When organizations reach out to their users for ideas, users take on a considerable role in the innovation process. Including users expands the number of participants and potential ideas from which an organization can select. But how do organizations select some user suggestions while rejecting or ignoring others? We analyze the selection processes at 24,067 organizations that collectively received 702,729 suggestions. Our findings suggest that organizations filter the suggestions they receive by focusing on suggestions that inspire feedback from the user community. Despite receiving contributions from a diverse pool of users, organizations quickly settle into a pattern of attending to only a few. To our surprise, collective user preferences only matter as a filter mechanism when crowding is high. In contrast, the debate among users about a suggestion strongly increases the likelihood of it being selected by the organization. Our illustration of the screening criteria organizations use to winnow suggestions has broad implications for the selection literature. We also bring insight to the literature on user-driven innovation processes by studying all suggestions that were considered, rather than only those organizations select and implement.
With permission of the Academy of Management
As of May/June 2016, this highly cited paper received enough citations to place it in the top 1% of the academic field of Economics & Business based on a highly cited threshold for the field and publication year. – Data from Essential Science Indicators℠
Volume
58
Journal Pages
856–880
Journal Article
Social Forces 93 (4): 1687–1722
Craig Rawlings, Daniel A. McFarland, Linus Dahlander, Dan Wang (2015)
Subject(s)
Technology, R&D management
Keyword(s)
social networks
Volume
93
Journal Pages
1687–1722
Journal Article
Organization Science 25 (5): 1306–1324
Susan Biancani, Daniel A. McFarland, Linus Dahlander (2014)
Subject(s)
Entrepreneurship; Technology, R&D management
Keyword(s)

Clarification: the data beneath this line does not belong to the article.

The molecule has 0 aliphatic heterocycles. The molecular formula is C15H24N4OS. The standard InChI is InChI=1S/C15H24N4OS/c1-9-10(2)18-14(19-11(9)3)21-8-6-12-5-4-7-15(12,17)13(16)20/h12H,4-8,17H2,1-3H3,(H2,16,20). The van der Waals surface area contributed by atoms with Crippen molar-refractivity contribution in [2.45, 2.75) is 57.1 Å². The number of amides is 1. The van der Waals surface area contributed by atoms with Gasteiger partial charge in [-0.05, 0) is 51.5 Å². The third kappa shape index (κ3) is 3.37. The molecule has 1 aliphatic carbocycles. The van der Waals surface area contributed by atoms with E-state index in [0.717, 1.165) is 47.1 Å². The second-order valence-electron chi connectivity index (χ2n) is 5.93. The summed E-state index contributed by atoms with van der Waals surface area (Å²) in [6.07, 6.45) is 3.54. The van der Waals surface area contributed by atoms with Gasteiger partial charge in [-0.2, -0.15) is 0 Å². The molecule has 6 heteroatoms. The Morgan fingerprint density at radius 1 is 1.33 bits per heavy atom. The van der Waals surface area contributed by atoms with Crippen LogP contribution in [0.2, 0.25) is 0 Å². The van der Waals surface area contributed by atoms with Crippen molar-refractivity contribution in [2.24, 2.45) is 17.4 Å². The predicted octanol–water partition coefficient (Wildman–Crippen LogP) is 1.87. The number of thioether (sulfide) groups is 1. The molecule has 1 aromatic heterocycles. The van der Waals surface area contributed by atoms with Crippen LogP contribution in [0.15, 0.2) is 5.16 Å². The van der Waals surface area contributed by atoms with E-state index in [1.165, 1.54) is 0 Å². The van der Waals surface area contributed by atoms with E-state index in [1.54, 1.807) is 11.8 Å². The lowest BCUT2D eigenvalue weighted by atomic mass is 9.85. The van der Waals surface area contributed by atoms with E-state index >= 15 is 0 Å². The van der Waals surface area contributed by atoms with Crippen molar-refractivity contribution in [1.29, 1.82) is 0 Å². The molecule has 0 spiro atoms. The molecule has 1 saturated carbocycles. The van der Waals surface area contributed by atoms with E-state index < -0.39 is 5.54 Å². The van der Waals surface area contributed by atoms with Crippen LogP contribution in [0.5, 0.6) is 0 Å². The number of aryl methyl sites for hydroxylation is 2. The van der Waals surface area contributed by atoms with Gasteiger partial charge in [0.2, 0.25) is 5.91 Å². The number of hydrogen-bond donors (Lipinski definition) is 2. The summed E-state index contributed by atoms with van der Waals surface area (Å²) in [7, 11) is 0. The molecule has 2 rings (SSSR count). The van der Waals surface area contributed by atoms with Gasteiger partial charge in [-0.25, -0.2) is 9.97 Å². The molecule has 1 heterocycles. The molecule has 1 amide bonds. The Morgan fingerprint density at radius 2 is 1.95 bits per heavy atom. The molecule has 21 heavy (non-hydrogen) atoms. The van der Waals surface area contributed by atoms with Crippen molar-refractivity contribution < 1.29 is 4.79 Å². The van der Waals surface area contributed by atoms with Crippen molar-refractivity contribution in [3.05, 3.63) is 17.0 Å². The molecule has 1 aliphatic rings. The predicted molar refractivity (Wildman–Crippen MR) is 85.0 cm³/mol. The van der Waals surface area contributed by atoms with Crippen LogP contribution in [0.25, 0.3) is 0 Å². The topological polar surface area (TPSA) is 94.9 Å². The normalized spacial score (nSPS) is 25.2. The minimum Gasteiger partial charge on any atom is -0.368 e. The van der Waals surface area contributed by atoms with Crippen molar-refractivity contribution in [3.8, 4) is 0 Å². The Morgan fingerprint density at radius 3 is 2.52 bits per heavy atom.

social networks; organizational form; organizational structure; innovation; network analysis; sociology of science
This paper draws attention to a new dimension of organization, the semiformal organization, and it reveals how the allocation of different membership forms can render knowledge-intensive organizations more flexible and exploratory in their knowledge creation efforts without sacrificing the functions stably enacted via the formal organization. Most knowledge-intensive organizations seek to create new spaces for collaborations through formally prescribed departments and divisions or through serendipitous, emergent, informal associations (i.e., the formal and informal organization). However, organizations also strategically manage what we call the “semiformal organization” to guide the creation of new work relations and encourage innovation. These secondary memberships are organizationally sponsored and directly related to the organizations’ core research functions, but they are voluntarily joined. As such, they are distinct from formal and informal memberships. On the basis of extensive longitudinal analyses of research initiatives at Stanford University, we find that the semiformal organization provides a compelling channel through which organizations can shape employees’ collaborations and overall productivity.
© 2014 INFORMS
Volume
25
Journal Pages
1306–1324
Journal Article
Research Policy 43 (5): 812–827
Linus Dahlander, Henning Piezunka (2014)
Subject(s)
Technology, R&D management
Keyword(s)
Open innovation, attention, suggestions, ideation, openness, user innovation, success bias, social media
This paper analyzes organizations’ attempts to entice external contributors to submit suggestions for future organizational action. While earlier work has elaborated on the advantages of leveraging the knowledge of external contributors, our findings show that organizational attempts to attract such involvement are more likely to wither or die. We develop arguments about what increases the likelihood of getting suggestions from externals in the future, namely through (1) proactive attention (submitting internally developed suggestions to externals to stimulate debate); and (2) reactive attention (paying attention to suggestions from externals to signal they are being listened to), particularly when those suggestions are submitted by newcomers. Findings from an analysis of about 24,000 initiatives by organizations to involve external contributors suggest these actions are crucial for receiving suggestions from external contributors. Our results are contingent upon the stage of the initiative because organizations’ actions exert more influence in initiatives that lack a history of prior suggestions. Our work has implications for scholars of open innovation because it highlights the importance of considering failures as well successes: focusing exclusively on initiatives that reach a certain stage can lead to partial or erroneous conclusions about why some organizations engage external contributors while others fail.